Canada’s Department of National Defence says it is investigating reports that China has attempted to use lucrative payouts to lure British, Canadian and other former military pilots to train its air force.
“The Department of National Defence, the Canadian Armed Forces and its members are committed to the preservation of national security,” a National Defence spokesperson told CTVNews.ca. “We are aware of these reports, and we are looking into this further with federal partners.”
In October, the BBC and others reported that as many as 30 former British military pilots had travelled to train members of China’s People’s Liberation Army. Former military personnel from other allied nations, including Australia and Canada, are also reportedly being targeted by intermediaries with offers that can include six-figure payouts. The BBC says fighter jet, helicopter and other pilots are being sought to help the Chinese military learn how British and allied forces operate, information that could prove vital in a potential conflict, like one over Taiwan.
“When former UK military pilots provide training to the People’s Liberation Army of China it clearly erodes the UK’s defence advantage,” the British Ministry of Defence said in an Oct. 18 statement. “We are taking immediate steps to deter and penalise this activity.”
In Canada, a retired military source told CTVNews.ca that they are aware of former Royal Canadian Air Force members being approached with, and declining, offers to train military pilots in China. They did not know if others had accepted, and claimed they were first made aware of these activities in a 2014 briefing.
While it is unclear if any Canadians have accepted an offer, according to The Globe and Mail, several former Royal Canadian Air Force pilots are currently employed by a South African flight school that also reportedly trains Chinese military pilots.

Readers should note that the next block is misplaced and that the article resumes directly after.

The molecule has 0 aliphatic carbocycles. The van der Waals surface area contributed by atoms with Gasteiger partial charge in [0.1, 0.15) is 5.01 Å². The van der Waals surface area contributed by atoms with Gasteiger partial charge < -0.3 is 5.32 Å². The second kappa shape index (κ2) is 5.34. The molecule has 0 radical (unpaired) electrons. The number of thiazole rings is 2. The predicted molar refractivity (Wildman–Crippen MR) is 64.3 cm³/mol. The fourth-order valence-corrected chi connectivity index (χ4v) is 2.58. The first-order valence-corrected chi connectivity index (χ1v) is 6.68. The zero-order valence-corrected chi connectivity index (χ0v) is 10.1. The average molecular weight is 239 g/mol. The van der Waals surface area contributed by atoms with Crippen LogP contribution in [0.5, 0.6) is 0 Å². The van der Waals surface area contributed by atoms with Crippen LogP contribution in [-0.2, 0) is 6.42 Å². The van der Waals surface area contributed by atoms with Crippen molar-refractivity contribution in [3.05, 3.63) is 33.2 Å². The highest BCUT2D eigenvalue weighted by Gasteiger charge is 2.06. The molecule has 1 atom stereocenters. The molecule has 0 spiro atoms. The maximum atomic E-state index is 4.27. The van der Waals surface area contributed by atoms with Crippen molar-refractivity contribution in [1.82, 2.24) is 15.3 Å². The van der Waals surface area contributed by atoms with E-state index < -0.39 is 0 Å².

“The Security of Information Act applies to both current and former members, and non-compliance with the Act could result in serious consequences,” the Canadian defence spokesperson said, referring to legislation that affects those with federal security clearances.
Consequences for breaching the Security of Information Act can include up 14 years imprisonment on indictment for “Unauthorized communication of special operational information.”
“As an institution that upholds democratic principles and the rule of law, we trust and expect current and former [Canadian Armed Forces] members to adhere to the values of the institution,” the National Defence spokesperson added. “Any behaviour that could potentially harm Canadian national interests is a violation of this trust, and will be dealt with appropriately. As our work on this matter continues, it would not be appropriate to comment further.”
In a defence committee meeting on Thursday, members of Parliament were told by a brigadier-general that enforcement of the Security of Information Act falls on the Department of Justice, to which the matter has been referred.
Opposition defence critic James Bezan says the Conservatives expect the federal government to fully investigate these reports, and hold anyone who has violated Canadian law accountable.
“It’s very disconcerting to learn that former RCAF members are potentially training fighter pilots for the communist regime in Beijing,” the Manitoba MP told CTVNews.ca. “Not only is this unpatriotic but it could undermine national security for Canada and our allies.”
According to Reuters, a former U.S. military pilot and flight instructor who worked in China was arrested in Australia in October on undisclosed charges, following an American request. Australian authorities say they are also investigating reports of their pilots being approached.
The BBC states the U.K. became aware of pilots being recruited in 2019, and that the efforts have now increased with easing of pandemic-related travel restrictions.
Source: CTV News